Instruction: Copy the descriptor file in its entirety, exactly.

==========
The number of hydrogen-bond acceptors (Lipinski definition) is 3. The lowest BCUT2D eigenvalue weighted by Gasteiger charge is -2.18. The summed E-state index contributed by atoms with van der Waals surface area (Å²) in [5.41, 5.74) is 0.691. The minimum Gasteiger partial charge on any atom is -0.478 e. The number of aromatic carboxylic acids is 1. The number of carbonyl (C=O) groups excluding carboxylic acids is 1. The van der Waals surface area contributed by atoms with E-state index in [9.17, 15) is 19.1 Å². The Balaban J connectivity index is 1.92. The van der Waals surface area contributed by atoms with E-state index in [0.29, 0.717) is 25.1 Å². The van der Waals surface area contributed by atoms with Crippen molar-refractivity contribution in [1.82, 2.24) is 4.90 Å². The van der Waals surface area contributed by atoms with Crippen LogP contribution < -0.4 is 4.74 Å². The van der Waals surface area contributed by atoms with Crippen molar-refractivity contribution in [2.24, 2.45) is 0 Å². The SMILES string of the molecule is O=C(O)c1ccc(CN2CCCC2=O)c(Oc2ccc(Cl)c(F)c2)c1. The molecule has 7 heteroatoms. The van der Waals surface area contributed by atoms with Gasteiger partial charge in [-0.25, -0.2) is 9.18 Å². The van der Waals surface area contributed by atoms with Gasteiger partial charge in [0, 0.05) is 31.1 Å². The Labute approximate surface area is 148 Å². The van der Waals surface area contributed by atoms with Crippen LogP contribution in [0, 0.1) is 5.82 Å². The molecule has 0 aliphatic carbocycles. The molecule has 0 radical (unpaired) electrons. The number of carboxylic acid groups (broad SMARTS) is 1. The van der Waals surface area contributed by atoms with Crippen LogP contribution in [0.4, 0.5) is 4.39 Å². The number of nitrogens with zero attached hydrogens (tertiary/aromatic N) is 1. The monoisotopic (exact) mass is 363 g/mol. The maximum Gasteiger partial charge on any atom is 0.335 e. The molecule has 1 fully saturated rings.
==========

The number of hydrogen-bond acceptors (Lipinski definition) is 3. The lowest BCUT2D eigenvalue weighted by Gasteiger charge is -2.18. The summed E-state index contributed by atoms with van der Waals surface area (Å²) in [5.41, 5.74) is 0.691. The minimum Gasteiger partial charge on any atom is -0.478 e. The number of aromatic carboxylic acids is 1. The number of carbonyl (C=O) groups excluding carboxylic acids is 1. The van der Waals surface area contributed by atoms with E-state index in [9.17, 15) is 19.1 Å². The Balaban J connectivity index is 1.92. The van der Waals surface area contributed by atoms with E-state index in [0.29, 0.717) is 25.1 Å². The van der Waals surface area contributed by atoms with Crippen molar-refractivity contribution in [1.82, 2.24) is 4.90 Å². The van der Waals surface area contributed by atoms with Crippen LogP contribution < -0.4 is 4.74 Å². The van der Waals surface area contributed by atoms with Crippen molar-refractivity contribution in [2.24, 2.45) is 0 Å². The SMILES string of the molecule is O=C(O)c1ccc(CN2CCCC2=O)c(Oc2ccc(Cl)c(F)c2)c1. The molecule has 7 heteroatoms. The van der Waals surface area contributed by atoms with Gasteiger partial charge in [-0.25, -0.2) is 9.18 Å². The van der Waals surface area contributed by atoms with Gasteiger partial charge in [0, 0.05) is 31.1 Å². The Labute approximate surface area is 148 Å². The van der Waals surface area contributed by atoms with Crippen LogP contribution in [0, 0.1) is 5.82 Å². The molecule has 0 aliphatic carbocycles. The molecule has 0 radical (unpaired) electrons. The number of carboxylic acid groups (broad SMARTS) is 1. The van der Waals surface area contributed by atoms with Crippen LogP contribution in [0.4, 0.5) is 4.39 Å². The number of nitrogens with zero attached hydrogens (tertiary/aromatic N) is 1. The monoisotopic (exact) mass is 363 g/mol. The maximum Gasteiger partial charge on any atom is 0.335 e. The molecule has 1 fully saturated rings.